The Arab Swimming Incident

Okay, I have a story that I’ve shared with many of you. It’s a story about what really is right and wrong and what is perceived as right and wrong. I often think about the story and call it The Arab Swimming Incident –

A few months ago, while on a business trip on Dubai, I went to the pool for a swim after work. The only other people in the pool were these little Arab kids about five or six of them, water-wing age and a little older. Trouble already, you can see it coming.

While I was hanging out in the water, I noticed one of the kids was trying to teach himself to swim. He was flailing terribly but he was trying really hard. I mean he was just flailing! The other kids were playing with each other a little ways away.

I looked around for any parents but outside of lifeguards, no adults were around. After watching this kid for a while, it was more than I could stand. So against my better judgement, I went out to this swimmer kid and began teaching him some swimming basic.

As you can picture it, this required holding him while teaching him the basics. How to move his arms, kick his feet, breath etc.. This went on for a few minutes and we were making some good progress. As the other kids saw me, they wanted me to play too. Pretty soon, this turned from swimming lessons to full-on pool play. I was throwing the kids off my shoulders, having splash fights and normal pool roughhousing.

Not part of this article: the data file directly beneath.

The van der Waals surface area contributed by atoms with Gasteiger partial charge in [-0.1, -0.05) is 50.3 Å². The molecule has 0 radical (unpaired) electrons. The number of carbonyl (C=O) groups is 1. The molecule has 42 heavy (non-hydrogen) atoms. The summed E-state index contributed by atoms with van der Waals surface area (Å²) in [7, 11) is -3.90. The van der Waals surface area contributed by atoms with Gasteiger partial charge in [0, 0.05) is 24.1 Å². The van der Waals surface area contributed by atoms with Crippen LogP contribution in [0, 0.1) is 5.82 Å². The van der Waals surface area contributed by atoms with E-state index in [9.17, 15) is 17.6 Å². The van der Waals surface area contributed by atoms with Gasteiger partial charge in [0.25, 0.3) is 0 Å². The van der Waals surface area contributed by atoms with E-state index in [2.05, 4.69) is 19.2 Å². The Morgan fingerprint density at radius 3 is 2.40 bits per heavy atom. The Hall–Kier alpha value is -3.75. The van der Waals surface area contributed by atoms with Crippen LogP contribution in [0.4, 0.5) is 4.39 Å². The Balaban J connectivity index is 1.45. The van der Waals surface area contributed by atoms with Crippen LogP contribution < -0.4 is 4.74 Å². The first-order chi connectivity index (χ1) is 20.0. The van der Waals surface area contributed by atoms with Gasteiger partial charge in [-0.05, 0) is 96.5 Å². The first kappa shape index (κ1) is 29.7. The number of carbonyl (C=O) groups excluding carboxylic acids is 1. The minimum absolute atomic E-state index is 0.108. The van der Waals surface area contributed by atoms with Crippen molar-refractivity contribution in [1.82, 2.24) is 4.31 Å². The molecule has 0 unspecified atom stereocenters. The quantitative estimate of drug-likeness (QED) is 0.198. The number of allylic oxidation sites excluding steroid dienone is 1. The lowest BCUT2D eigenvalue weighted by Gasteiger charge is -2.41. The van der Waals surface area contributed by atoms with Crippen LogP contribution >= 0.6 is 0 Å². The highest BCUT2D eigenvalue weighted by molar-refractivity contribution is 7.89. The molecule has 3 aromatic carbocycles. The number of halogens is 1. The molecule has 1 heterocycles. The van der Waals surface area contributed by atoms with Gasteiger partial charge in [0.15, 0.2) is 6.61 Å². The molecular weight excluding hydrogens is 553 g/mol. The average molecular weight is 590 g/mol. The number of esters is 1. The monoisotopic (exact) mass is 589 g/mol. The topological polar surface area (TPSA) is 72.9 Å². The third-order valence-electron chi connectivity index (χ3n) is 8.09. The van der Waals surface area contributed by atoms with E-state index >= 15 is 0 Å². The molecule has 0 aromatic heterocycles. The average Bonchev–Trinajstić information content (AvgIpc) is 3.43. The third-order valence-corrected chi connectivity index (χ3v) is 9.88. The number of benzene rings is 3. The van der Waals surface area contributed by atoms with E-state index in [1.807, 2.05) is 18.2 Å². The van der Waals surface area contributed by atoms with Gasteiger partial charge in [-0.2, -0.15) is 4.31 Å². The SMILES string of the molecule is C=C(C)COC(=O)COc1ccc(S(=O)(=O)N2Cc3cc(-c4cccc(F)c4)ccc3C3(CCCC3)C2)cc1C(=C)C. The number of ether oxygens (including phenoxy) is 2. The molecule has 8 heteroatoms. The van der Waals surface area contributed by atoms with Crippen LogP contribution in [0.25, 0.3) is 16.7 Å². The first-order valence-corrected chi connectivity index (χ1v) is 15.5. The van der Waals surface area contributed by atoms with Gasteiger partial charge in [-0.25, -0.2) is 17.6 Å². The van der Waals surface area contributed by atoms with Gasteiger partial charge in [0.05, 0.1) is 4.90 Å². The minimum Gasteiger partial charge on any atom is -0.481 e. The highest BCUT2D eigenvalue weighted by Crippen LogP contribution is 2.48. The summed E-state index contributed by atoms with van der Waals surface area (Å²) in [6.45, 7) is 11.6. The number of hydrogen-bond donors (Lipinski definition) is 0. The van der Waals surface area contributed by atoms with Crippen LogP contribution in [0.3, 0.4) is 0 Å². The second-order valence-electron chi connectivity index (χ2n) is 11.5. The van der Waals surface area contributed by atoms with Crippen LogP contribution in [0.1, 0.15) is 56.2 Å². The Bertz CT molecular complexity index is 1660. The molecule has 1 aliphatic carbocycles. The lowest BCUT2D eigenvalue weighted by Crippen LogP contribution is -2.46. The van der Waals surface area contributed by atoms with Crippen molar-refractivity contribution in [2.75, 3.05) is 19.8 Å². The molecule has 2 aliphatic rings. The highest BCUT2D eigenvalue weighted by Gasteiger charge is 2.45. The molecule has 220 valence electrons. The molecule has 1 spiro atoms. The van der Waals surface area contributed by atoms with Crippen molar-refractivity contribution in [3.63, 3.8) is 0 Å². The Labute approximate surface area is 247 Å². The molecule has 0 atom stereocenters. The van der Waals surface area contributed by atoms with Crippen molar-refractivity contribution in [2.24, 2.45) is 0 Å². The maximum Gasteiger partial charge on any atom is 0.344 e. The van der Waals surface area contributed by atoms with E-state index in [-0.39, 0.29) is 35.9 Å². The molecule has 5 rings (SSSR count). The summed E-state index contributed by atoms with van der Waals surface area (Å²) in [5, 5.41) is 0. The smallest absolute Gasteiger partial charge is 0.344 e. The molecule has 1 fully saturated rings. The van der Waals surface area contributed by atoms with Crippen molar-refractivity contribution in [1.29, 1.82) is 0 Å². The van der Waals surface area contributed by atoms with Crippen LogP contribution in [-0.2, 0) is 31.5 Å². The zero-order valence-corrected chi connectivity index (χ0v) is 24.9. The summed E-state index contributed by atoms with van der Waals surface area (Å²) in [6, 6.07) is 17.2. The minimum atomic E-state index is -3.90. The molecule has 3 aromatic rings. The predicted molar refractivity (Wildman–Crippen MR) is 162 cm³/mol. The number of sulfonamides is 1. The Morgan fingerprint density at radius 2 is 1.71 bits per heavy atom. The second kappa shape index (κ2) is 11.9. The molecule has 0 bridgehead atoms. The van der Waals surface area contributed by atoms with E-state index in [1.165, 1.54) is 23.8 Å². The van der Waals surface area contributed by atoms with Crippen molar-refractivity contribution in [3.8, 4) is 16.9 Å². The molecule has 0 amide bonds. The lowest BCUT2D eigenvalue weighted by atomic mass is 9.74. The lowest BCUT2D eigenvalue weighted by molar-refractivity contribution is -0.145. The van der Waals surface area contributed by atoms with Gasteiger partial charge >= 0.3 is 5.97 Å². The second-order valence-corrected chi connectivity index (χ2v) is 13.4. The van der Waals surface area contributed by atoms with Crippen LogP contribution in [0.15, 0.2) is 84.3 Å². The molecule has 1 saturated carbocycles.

All of a sudden, I see this big Arab guy standing next to the pool with his hands on his hips. The guy was big, tall, wearing dark glasses and full-on Arab dress. He began shouting at us in Arabic. I mean he was shouting loudly and with much passion. My heart sank and I just knew I was about to go to jail…or worse. I imagined doing this back home in Katyland and the wrath that I would probably get from scared parents. But this is not Katyland and I don’t have the same level of rights that I would there.

The Arab dad yelled out more Arabic and then followed up with English language. What he was shouting was, “Raffi, listen carefully what the man is teaching you. He is teaching you how to swim”! He walked away just as quickly he appeared.

After I collected myself, we began our swimming lessons again.

I felt the way you feel after experiencing a really bad, near-miss traffic accident.

This incident really struck a chord with me and I’ve thought about it often. What gets me about this situation is that this is the way it should be.

So, there you go, now you know The Arab Swimming Incident.

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